Sunday, March 30, 2008

"All my bags are packed, I'm ready to go. . ." (Ha ha ha!)

There's a secret to getting packed and out the door without last-minute frenzy. According to Rick Steves, the Seattle-based guru of travel writers, the secret is to be ready three days prior to departure date. And then you'll be ready on time. So that's my secret. Except that I have yet to accomplish that.

This week, however, I have a chance to try again. Wednesday mid-day, I'm scheduled to depart Rostov. That means today, Sunday mid-day, I needed to be ready to go. Hilarious. One bag is ready to go, the souvenir bag, and that's an achievement right there. Perhaps you'd like a look inside. Who knows, one of these souvenirs might be intended for you!

Matroshka (pronounced muh-TROSH-ka) dolls are the most popular Russian souvenir. These are the wooden nesting dolls. The biggest one here is a set of seven dolls and the smallest are sets of three dolls. The container of golden coins are actually chocolate rubles, a great little gift for school groups. Boy will they be surprised when they find out how much they're really (not) worth!

Matroshka magnets are a great for refrigerators and take up lots less packing space than the real thing. I've got 45 of them, including 3 samovar magnets.

Postcards are a perfect souvenir and on the left are seven sets of postcards, 12 to 15 per set. They make great bookmarks and what's that they say about a picture being worth 1000 -- make that worth 100 words in a foreign tongue? Remember kvas, the Russian homebrew? Well, there are starter kits of kvas, the cola of communism back there. And we can't forget some Russian lacquer-ware, called khokhloma, the red and black designed spoons and such. And dear Charity, especially for you, two boxes of Russian tea! =D

These little salt dishes have become a classic gift. I usually pack ten of them and chances are that nine will survive the trip, little chicks intact. This pottery, called Semekarakorskaya Pottery is made in the Rostov area and my dishes are all from this company. Without the hens, however.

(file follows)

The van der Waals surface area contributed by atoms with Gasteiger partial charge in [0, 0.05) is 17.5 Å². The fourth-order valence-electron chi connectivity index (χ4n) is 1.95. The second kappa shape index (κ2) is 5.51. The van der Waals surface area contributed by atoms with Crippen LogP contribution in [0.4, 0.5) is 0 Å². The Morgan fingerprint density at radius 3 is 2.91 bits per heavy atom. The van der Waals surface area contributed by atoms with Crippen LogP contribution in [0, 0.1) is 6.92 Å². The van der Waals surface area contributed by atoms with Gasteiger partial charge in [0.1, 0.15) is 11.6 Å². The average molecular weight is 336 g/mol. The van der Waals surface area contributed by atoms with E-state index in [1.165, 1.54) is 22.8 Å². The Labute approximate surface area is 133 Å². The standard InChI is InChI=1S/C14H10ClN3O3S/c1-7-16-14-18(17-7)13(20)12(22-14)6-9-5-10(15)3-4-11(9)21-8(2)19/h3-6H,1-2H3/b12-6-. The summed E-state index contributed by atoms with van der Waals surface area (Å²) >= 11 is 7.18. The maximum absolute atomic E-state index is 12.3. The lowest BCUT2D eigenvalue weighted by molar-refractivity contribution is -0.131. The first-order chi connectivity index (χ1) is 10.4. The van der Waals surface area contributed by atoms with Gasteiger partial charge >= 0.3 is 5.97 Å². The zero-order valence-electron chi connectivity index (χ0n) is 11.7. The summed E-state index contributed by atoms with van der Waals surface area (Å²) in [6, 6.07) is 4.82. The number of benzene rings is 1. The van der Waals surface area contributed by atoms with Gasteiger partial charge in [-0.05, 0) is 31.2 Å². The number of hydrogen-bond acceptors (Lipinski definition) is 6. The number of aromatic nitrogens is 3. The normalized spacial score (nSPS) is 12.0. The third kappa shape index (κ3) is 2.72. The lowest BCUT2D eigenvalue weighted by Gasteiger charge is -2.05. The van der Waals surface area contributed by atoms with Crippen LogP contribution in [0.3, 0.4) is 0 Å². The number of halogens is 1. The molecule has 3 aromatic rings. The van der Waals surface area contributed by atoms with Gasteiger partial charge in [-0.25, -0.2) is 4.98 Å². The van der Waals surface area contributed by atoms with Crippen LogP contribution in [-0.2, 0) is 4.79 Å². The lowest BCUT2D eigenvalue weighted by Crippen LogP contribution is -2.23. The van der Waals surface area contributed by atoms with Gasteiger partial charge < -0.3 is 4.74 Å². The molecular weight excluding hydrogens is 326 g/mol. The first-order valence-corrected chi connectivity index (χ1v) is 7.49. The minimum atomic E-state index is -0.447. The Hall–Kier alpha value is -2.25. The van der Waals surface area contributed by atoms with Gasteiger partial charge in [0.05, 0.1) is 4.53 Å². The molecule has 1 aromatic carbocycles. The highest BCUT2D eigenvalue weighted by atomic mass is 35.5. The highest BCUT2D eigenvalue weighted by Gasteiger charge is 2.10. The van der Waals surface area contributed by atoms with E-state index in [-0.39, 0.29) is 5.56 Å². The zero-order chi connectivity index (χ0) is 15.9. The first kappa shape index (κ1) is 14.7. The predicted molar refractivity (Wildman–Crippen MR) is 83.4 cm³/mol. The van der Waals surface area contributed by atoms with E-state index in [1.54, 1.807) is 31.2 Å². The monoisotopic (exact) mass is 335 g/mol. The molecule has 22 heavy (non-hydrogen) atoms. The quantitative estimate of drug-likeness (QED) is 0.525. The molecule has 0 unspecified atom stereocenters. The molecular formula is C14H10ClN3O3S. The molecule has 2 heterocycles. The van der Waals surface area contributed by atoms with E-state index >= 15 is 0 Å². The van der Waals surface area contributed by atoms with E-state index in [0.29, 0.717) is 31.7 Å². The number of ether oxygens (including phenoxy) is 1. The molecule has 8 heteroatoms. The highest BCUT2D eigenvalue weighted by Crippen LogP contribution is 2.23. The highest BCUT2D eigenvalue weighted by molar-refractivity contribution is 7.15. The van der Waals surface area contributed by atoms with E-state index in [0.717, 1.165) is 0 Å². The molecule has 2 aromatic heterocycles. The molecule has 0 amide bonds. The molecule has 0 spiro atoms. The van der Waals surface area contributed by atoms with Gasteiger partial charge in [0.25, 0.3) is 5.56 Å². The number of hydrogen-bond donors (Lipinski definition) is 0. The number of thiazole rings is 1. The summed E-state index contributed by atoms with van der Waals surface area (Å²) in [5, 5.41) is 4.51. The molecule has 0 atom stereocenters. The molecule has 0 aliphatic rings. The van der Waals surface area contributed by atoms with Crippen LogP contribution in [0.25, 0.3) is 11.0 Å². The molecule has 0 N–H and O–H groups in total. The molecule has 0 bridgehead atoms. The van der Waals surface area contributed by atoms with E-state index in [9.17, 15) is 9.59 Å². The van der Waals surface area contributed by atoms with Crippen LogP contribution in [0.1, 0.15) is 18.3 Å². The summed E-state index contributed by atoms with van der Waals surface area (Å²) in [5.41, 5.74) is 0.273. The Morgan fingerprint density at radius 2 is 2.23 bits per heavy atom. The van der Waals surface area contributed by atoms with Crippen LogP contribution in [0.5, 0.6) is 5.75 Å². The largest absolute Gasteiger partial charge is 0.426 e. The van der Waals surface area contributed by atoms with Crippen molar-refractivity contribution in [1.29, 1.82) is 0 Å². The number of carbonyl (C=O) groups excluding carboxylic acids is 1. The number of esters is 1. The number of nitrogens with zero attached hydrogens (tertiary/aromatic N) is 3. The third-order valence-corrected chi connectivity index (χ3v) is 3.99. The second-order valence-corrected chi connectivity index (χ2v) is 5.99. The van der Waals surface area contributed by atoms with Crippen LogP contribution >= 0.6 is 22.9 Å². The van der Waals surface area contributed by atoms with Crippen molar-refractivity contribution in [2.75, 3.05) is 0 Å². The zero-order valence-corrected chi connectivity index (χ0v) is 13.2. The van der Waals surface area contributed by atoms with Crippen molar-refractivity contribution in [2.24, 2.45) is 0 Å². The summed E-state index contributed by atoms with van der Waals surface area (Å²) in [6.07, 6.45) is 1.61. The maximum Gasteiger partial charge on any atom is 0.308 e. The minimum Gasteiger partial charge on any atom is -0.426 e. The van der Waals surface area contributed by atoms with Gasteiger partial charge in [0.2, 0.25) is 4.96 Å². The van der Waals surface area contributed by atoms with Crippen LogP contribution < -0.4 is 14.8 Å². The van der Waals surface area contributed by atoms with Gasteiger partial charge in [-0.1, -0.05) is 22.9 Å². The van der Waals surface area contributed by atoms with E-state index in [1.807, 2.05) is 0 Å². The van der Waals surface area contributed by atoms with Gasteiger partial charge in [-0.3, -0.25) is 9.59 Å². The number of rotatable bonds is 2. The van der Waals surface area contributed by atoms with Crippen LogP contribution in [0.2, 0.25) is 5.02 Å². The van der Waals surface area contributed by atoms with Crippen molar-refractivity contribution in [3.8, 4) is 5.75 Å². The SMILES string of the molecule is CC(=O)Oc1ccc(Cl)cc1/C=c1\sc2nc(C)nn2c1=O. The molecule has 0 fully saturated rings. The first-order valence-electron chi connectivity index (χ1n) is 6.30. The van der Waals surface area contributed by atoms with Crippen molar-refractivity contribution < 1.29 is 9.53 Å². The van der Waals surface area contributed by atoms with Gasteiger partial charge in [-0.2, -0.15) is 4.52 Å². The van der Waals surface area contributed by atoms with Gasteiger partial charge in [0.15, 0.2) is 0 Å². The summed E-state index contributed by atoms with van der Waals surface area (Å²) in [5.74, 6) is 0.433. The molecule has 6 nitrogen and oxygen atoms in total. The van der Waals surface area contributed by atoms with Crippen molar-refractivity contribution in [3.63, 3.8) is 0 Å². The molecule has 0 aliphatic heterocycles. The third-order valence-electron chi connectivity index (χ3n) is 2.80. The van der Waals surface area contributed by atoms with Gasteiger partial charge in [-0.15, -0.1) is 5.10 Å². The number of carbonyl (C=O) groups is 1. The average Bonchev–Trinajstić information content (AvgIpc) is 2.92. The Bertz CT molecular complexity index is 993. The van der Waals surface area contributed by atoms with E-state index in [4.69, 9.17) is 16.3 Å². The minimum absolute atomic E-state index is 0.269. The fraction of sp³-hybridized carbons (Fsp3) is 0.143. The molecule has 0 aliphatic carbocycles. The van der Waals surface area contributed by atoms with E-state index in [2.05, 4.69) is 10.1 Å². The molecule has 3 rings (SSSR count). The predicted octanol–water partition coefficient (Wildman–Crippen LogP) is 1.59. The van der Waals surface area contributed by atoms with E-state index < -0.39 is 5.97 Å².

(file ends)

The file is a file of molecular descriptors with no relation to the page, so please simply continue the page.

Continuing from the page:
I should be packing shouldn't I. And then there are dishes to wash and bird cages to clean. But most of all, I a have responsibility to you, my dear blog readers. That's a priority. Because when I go to exit Russia, the first question they'll ask me at the border is this: Is your blog up-to-date? And then, about the bird cages. So, first things first. ;)


Jeanette M said...

So...are those little packets of kvas starters? I can't quite read the label. I'm always looking for ideas for something different to bring home. In spite of most people asking for Samara chocolate, I still try to find the perfect, but not-repeated trinkets. Amber jewelry worked for a while. The little birch boxes were one of my favorites (light weight and inexpensive). I found some painted napkin rings at a kiosk in Red Square once. Once. You know.

Have a safe and wonderful journey "home." Maybe we can talk while you're here.

John from Kansas said...

Have a safe trip Eileen.

Charity said...

LOVE the metrushka dolls - I have one (or should I say 8?) myself, which I proudly display on my bookshelf.

Looking forward to seeing you - and tasting that Russian tea. :-)